Blame Obama For the Government Shutdown


So over the last 48 hours, I have been getting hammered from my hardline progressive friends who’ve been losing their minds over this government shutdown and hold me accountable for anything any Republican in America thinks, says or does because apparently, I’m Reince Preibus (by the way, guys, I wish I were the RNC Chairman, but I’m not). It’s a standard I’ve never reciprocated with any of my Democratic friends, but perhaps I should start returning the favor.

In any case, there has also been lots of drama from left in the news media — as was expected. While markets remain unaffected (in fact, they’re closing higher by the day — as was the case after the sequester), all essential government services continue to operate, and the sun continues to rise, progressives are sticking with the talking points of calling Republicans “terrorists,” “hostage-takers,” and even going so far as to claim “our very own democracy is at stake!”

For God’s sake, this has happened 17 other times in the last 40 years, only there wasn’t a 24 hour news media and blogosphere to sensationalize them all back then. Somehow, we managed to survive and we’ll survive this one too. Democracy’s going to be just fine. If this got anymore melodramatic, I’d feel compelled to start this article with Carl Orff’s “O Fortuna:”

“But this time, it’s different! No one has ever held the government ‘hostage’ over the budget before! It’s something that gets passed every year and never had to be negotiated over!”

I can’t tell you how many times I’ve been getting this and my answer is … seriously? Then you obviously don’t know your history. This isn’t unprecedented at all. In fact, there have been 18 government shutdowns since 1976 — 83% of them with Democratic Houses and 50% with Democratic Senates — with reasons ranging from refusing to cut a single dollar of federal spending to Democratic-controlled Congresses refusing to fund abortions. And guess what? Almost all of them stemmed from budget negotiations/spending appropriations since the modern budget process was established in 1974.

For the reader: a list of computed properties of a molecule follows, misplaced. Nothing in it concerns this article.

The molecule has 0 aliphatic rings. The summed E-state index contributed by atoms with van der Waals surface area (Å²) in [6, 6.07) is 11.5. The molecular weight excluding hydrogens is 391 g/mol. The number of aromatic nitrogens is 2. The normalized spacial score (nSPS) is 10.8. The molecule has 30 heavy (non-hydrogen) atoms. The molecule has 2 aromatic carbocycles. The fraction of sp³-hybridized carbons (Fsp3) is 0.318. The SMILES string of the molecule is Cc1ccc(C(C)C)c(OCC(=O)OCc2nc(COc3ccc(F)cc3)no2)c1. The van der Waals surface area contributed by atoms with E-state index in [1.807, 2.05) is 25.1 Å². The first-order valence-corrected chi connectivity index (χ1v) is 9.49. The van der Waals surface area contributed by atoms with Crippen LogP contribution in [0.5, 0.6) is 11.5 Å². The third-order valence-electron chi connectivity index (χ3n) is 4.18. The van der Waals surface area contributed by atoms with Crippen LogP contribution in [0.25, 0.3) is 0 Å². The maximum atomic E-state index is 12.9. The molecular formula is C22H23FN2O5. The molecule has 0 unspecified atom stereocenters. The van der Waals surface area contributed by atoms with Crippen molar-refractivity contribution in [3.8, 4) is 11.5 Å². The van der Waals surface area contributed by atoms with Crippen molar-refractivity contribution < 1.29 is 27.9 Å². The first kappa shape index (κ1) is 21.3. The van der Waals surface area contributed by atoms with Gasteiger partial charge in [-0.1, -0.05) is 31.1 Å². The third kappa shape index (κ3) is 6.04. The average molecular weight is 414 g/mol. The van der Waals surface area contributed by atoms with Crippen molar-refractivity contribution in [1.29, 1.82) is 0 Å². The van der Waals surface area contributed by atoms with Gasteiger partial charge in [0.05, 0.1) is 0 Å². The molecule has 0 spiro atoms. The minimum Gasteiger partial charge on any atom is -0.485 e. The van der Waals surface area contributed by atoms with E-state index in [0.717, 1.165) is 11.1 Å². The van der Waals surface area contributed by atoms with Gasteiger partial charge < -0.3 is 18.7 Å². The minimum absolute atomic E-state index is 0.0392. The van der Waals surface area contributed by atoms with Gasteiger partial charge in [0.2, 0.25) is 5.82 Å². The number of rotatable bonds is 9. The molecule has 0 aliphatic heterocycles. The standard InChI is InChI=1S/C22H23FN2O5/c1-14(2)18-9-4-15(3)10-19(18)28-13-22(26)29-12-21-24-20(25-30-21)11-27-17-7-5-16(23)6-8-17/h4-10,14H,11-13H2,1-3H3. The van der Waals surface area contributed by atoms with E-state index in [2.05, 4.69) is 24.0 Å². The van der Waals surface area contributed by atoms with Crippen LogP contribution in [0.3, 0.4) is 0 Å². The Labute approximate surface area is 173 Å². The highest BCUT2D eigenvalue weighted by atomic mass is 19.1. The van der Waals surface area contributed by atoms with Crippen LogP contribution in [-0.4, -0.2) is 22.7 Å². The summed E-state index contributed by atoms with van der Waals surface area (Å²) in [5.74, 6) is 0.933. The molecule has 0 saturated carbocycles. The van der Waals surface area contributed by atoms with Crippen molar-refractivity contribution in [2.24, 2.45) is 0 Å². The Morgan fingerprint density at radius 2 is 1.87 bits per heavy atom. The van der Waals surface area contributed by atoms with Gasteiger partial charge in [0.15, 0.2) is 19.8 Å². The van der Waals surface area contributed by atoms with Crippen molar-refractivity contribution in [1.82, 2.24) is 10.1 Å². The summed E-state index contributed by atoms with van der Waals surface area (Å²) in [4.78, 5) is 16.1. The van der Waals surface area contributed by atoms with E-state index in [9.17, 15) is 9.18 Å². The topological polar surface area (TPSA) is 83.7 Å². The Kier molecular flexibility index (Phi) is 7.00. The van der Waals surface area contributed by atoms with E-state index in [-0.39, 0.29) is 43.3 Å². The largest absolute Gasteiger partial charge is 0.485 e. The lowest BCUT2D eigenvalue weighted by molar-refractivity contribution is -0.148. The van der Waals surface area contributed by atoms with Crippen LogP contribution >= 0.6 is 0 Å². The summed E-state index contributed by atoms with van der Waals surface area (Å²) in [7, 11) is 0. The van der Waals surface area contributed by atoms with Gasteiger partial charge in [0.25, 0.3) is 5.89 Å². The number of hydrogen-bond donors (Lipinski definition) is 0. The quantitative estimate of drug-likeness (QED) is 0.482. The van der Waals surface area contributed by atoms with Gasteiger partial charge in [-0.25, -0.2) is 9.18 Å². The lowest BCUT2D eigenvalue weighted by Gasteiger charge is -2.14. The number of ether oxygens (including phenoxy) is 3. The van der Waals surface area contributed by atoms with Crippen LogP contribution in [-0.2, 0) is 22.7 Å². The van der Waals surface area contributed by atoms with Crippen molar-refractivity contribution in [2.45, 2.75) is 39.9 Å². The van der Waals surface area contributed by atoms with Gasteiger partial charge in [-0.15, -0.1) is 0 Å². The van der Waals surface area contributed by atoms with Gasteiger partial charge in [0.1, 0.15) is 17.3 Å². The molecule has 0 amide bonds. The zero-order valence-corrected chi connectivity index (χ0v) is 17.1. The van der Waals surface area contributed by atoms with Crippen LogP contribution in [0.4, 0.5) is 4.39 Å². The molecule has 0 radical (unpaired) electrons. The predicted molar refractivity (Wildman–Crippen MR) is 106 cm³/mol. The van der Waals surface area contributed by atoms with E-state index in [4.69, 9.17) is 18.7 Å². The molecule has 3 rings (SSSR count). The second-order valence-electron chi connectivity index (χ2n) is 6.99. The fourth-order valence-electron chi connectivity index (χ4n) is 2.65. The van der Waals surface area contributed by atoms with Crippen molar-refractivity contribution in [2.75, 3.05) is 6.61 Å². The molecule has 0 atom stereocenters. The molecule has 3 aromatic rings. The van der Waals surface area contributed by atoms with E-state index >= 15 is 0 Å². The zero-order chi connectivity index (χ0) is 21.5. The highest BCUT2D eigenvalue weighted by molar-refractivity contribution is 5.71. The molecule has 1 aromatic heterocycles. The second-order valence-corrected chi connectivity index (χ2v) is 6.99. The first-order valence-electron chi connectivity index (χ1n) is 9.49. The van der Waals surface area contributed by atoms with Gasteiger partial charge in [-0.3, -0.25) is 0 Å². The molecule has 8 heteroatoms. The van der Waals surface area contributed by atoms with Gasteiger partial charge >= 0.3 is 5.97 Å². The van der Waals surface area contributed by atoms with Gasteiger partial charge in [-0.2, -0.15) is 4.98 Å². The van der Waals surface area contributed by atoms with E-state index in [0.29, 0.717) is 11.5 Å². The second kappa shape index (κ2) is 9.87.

In other words, this is a very familiar story. Let’s take a brief history of them all.






Citing out of control spending (Ha, he thought it was bad then?), President Gerald Ford vetoed a funding bill for the Departments of Labor and Health, Education, and Welfare (HEW), leading to a government shutdown in 1976. In other words, he was trying to piecemeal spending appropriations (sound familiar?) On October 1, the Democratically-controlled Congress overrode Ford’s veto but it took until October 11 for a continuing resolution ending funding gaps for other parts of government to become law.





OMG, five shutdowns? Yeah. And guess what? The Democrats had full control of Washington during this time, illustrating that it can even happen when one party is calling all the shots in the House, Senate, and White House.

Believe it or not, three of the shutdowns occurred over the Democratically-controlled House continued to uphold the ban on using Medicaid dollars to pay for abortions, except in cases where the life of the mother was at stake. The Democratic-controlled Senate pressed to loosen the ban to allow abortion funding in the case of rape or incest. A funding gap was created when disagreement over the issue between the houses had become tied to funding for the Departments of Labor and HEW. A deal was eventually struck which allowed Medicaid to pay for abortions in cases resulting from rape, incest, or in which the mother’s health is at risk.

Now would you call that an “extremist” tactic to achieve the goal of funding abortions with federal tax dollars? I’ll leave that up to you to decide.





President Ronald Reagan dealt with a Republican-controlled Senate and Democratic-controlled House for most of his presidency, much like the makeup of Washington today (only reversed). And hold on to your Obama phones, there were eight government shutdowns during that time — one occurring each year of his presidency. How did we survive?!

Reagan pledged that he would veto any spending bill that failed to include at least half of the $8.4 billion in domestic budget cuts that he proposed. Although the Senate passed a bill that met his specifications, the House insisted on larger cuts to defense than Reagan wanted as well as pay raises for Congress and senior civil servants. A compromise bill fell $2 billion short of the cuts Reagan wanted, so Reagan vetoed the bill and shut down the federal government in 1981. A temporary bill restored spending through December 15 and gave Congress the time to work out a more lasting deal.